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Thursday, December 15, 2016

How to Manage Your Monkey. The Hot Water Bottle.

Years ago, back when we had the Lion’s House Children’s
Home, the following story crossed my desk. 
Before I shared the story on line, I contacted the missionary mentioned
in the story and she verified that it was absolutely correct.

The story appears on line and is again verified at https://www.truthorfiction.com/hotwaterbottle/
The following story was copied from
that website.  The author gave us
permission years ago to use the story on our website, so I am sure the
permission still stands.

THE HOT WATER BOTTLE – A True Story By Helen Roseveare, Missionary to Africa
One night, in
Central Africa, I had worked hard to help a mother in the labor ward; but in
spite of all that we could do, she died leaving us with a tiny, premature baby
and a crying, two-year-old daughter.

We would have
difficulty keeping the baby alive. We had no incubator. We had no electricity
to run an incubator, and no special feeding facilities. Although we lived on
the equator, nights were often chilly with treacherous drafts.

A student-midwife
went for the box we had for such babies and for the cotton wool that the baby
would be wrapped in. Another went to stoke up the fire and fill a hot water bottle.
She came back shortly, in distress, to tell me that in filling the bottle, it
had burst. Rubber perishes easily in tropical climates. “…and it is our last
hot water bottle!” she exclaimed. As in the West, it is no good crying over
spilled milk; so, in Central Africa it might be considered no good crying over
a burst water bottle. They do not grow on trees, and there are no drugstores
down forest pathways. All right,” I said, “Put the baby as near the fire as you
safely can; sleep between the baby and the door to keep it free from drafts.
Your job is to keep the baby warm.”

The following noon,
as I did most days, I went to have prayers with many of the orphanage children
who chose to gather with me. I gave the youngsters various suggestions of
things to pray about and told them about the tiny baby. I explained our problem
about keeping the baby warm enough, mentioning the hot water bottle. The baby
could so easily die if it got chilled. I also told them about the two-year-old
sister, crying because her mother had died. During the prayer time, one
ten-year-old girl, Ruth, prayed with the usual blunt consciousness of our
African children. “Please, God,” she prayed, “send us a water bottle. It’ll be
no good tomorrow, God, the baby’ll be dead; so, please send it this afternoon.”

While I gasped
inwardly at the audacity of the prayer, she added by way of corollary, ” …And
while You are about it, would You please send a dolly for the little girl so
she’ll know You really love her?” As often with children’s prayers, I was put
on the spot. Could I honestly say, “Amen?” I just did not believe that God
could do this. Oh, yes, I know that He can do everything: The Bible says so,
but there are limits, aren’t there? The only way God could answer this
particular prayer would be by sending a parcel from the homeland. I had been in
Africa for almost four years at that time, and I had never, ever received a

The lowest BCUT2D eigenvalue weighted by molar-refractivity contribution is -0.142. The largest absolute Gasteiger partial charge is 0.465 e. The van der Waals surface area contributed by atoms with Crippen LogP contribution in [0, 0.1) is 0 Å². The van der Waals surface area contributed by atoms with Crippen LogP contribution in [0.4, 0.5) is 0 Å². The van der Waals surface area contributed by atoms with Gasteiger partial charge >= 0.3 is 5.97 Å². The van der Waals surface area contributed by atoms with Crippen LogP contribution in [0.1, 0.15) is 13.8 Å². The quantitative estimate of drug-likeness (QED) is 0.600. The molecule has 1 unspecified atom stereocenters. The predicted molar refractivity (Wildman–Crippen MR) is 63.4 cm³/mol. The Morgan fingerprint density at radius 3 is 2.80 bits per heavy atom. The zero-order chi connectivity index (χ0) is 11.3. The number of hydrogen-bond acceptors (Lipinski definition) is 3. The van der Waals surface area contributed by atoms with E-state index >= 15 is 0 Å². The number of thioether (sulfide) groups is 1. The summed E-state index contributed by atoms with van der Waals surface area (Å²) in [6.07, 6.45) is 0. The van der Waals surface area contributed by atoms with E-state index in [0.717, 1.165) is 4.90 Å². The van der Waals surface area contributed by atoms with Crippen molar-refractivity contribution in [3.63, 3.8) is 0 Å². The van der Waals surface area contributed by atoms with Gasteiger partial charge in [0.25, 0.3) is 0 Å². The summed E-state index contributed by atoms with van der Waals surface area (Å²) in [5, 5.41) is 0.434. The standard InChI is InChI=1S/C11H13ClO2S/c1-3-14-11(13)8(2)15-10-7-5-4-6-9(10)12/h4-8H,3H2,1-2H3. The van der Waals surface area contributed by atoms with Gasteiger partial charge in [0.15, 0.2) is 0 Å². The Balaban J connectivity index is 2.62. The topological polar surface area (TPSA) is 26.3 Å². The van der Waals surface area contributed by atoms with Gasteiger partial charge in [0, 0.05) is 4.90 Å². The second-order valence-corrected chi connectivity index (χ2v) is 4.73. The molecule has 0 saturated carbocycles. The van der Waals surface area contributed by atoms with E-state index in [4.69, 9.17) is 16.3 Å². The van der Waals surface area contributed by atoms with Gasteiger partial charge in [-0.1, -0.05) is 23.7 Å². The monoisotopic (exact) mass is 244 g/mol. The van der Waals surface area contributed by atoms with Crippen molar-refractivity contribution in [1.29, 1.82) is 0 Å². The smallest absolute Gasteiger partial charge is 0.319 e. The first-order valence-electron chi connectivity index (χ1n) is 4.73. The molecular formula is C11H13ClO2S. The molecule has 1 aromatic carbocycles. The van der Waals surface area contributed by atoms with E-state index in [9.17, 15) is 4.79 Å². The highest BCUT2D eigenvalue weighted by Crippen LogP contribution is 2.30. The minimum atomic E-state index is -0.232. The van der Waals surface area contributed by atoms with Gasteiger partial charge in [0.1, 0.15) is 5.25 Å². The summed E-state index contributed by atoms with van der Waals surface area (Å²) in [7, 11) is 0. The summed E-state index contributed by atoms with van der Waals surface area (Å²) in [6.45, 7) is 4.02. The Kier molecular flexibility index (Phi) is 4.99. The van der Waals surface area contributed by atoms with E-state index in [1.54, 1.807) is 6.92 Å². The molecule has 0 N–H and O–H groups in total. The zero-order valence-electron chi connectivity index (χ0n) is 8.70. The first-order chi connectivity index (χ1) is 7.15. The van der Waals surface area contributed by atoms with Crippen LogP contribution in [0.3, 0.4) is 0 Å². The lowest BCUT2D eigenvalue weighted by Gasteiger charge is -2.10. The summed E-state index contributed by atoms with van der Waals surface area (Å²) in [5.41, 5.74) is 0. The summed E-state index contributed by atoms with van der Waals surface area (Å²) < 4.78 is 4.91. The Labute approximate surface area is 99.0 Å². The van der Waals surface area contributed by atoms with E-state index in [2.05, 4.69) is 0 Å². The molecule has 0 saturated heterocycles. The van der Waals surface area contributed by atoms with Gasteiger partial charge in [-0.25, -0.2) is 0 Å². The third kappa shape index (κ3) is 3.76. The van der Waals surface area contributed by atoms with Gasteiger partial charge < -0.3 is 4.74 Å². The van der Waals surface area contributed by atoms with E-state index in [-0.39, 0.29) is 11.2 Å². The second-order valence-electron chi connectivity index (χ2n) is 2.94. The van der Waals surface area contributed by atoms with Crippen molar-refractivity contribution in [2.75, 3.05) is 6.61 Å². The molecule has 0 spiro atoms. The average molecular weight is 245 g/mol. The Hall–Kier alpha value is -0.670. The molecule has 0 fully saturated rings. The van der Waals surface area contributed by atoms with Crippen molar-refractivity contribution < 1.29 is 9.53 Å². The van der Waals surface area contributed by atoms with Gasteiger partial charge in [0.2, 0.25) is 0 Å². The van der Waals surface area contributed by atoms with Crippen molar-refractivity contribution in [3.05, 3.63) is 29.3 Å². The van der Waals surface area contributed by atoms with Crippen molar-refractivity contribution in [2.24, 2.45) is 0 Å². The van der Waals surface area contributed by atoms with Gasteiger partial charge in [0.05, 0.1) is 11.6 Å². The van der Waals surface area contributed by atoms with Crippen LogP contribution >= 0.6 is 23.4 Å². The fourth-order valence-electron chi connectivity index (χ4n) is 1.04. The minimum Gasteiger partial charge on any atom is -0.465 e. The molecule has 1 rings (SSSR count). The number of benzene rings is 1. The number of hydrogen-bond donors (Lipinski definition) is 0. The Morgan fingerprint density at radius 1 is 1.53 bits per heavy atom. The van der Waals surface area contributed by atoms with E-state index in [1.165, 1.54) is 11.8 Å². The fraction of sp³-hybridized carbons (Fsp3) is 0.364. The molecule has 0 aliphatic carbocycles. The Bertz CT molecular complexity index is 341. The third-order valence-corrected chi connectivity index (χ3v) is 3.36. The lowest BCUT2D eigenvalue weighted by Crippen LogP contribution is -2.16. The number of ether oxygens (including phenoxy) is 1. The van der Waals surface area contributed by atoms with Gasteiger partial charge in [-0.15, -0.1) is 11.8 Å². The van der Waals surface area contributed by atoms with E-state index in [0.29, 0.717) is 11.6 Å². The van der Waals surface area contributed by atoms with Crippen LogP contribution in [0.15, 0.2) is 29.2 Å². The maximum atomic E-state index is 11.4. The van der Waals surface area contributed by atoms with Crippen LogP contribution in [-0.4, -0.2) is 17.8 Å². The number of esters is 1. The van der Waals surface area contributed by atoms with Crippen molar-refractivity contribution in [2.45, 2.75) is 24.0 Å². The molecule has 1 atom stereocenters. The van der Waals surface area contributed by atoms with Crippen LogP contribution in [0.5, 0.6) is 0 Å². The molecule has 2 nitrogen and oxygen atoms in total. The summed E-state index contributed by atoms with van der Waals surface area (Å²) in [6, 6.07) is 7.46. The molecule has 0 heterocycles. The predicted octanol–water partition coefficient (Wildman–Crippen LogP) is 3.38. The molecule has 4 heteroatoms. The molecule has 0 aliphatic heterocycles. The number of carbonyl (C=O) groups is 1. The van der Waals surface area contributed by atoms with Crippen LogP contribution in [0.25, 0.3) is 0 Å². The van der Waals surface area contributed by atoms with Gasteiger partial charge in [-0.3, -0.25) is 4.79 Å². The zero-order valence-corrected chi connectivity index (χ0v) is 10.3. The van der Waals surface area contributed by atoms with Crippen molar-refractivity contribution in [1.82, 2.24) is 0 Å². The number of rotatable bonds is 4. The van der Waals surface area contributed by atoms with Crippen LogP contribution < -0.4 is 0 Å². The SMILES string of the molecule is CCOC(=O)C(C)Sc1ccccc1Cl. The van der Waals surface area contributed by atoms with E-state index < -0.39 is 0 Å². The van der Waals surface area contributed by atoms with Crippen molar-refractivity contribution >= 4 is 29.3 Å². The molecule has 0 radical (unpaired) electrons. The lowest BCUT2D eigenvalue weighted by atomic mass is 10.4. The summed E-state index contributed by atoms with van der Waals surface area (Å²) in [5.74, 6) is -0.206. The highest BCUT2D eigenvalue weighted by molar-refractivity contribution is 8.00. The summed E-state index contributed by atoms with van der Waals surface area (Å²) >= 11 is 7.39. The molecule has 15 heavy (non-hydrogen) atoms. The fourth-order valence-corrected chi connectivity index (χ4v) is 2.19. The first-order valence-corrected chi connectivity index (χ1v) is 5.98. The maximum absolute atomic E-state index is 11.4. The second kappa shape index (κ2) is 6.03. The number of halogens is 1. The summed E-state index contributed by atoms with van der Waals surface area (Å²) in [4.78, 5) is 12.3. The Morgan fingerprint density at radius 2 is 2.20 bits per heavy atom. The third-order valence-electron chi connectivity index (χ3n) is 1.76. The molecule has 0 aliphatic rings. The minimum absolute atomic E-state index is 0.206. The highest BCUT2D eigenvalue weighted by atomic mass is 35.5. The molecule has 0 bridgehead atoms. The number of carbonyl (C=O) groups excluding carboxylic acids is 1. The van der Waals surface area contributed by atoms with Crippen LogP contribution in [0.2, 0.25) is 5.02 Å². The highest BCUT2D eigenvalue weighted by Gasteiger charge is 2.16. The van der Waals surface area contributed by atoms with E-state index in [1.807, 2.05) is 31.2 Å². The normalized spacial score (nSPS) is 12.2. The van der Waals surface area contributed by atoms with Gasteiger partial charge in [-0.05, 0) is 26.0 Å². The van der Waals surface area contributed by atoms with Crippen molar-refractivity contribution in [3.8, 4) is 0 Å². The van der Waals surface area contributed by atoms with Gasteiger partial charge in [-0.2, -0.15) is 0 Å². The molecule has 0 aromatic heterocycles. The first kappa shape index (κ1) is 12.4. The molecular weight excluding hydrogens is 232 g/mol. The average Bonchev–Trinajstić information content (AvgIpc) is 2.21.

parcel from home. Anyway, if anyone did send a parcel, who would put in a hot
water bottle? I lived on the equator!

Halfway through the
afternoon, while I was teaching in the nurses’ training school, a message was
sent that there was a car at my front door. By the time that I reached home,
the car had gone, but there, on the veranda, was a large twenty-two pound
parcel! I felt tears pricking my eyes. I could not open the parcel alone; so, I
sent for the orphanage children. Together we pulled off the string, carefully
undoing each knot. We folded the paper, taking care not to tear it unduly.
Excitement was mounting. Some thirty or forty pairs of eyes were focused on the
large cardboard box. From the top, I lifted out brightly colored, knitted
jerseys. Eyes sparkled as I gave them out. Then, there were the knitted
bandages for the leprosy patients, and the children began to look a little
bored. Next, came a box of mixed raisins and sultanas – – that would make a
nice batch of buns for the weekend. As I put my hand in again, I felt the…could
it really be? I grasped it, and pulled it out. Yes, “A brand-new rubber, hot
water bottle!” I cried. I had not asked God to send it; I had not truly
believed that He could. Ruth was in the front row of the children. She rushed
forward, crying out, “If God has sent the bottle, He must have sent the dolly,
too!” Rummaging down to the bottom of the box, she pulled out the small,
beautifully dressed dolly. Her eyes shone: She had never doubted! Looking up at
me, she asked, “Can I go over with you, Mummy, and give this dolly to that
little girl, so she’ll know that Jesus really loves her?”
That parcel had been on the way for five whole months, packed up by my former Sunday School class, whose leader had heard and obeyed God’s prompting to send a hot water bottle, even to the equator. One of the girls had put in a dolly for an African child — five months earlier in answer to the believing prayer of a ten-year-old to
bring it “That afternoon!” “And it shall come to pass, that before they call, I
will answer; and while they are yet speaking, I will hear.” Isaiah 65:24
Helen Roseveare, a doctor missionary from England to Zaire, Africa, told this as it had happened to her in Africa. She shared it in her testimony on a Wednesday night at Thomas Road Baptist Church.




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2 comments:

  1. Replies
    1. Thank you. It is timely, too, given our current needs. Thanks for stopping by and commenting.

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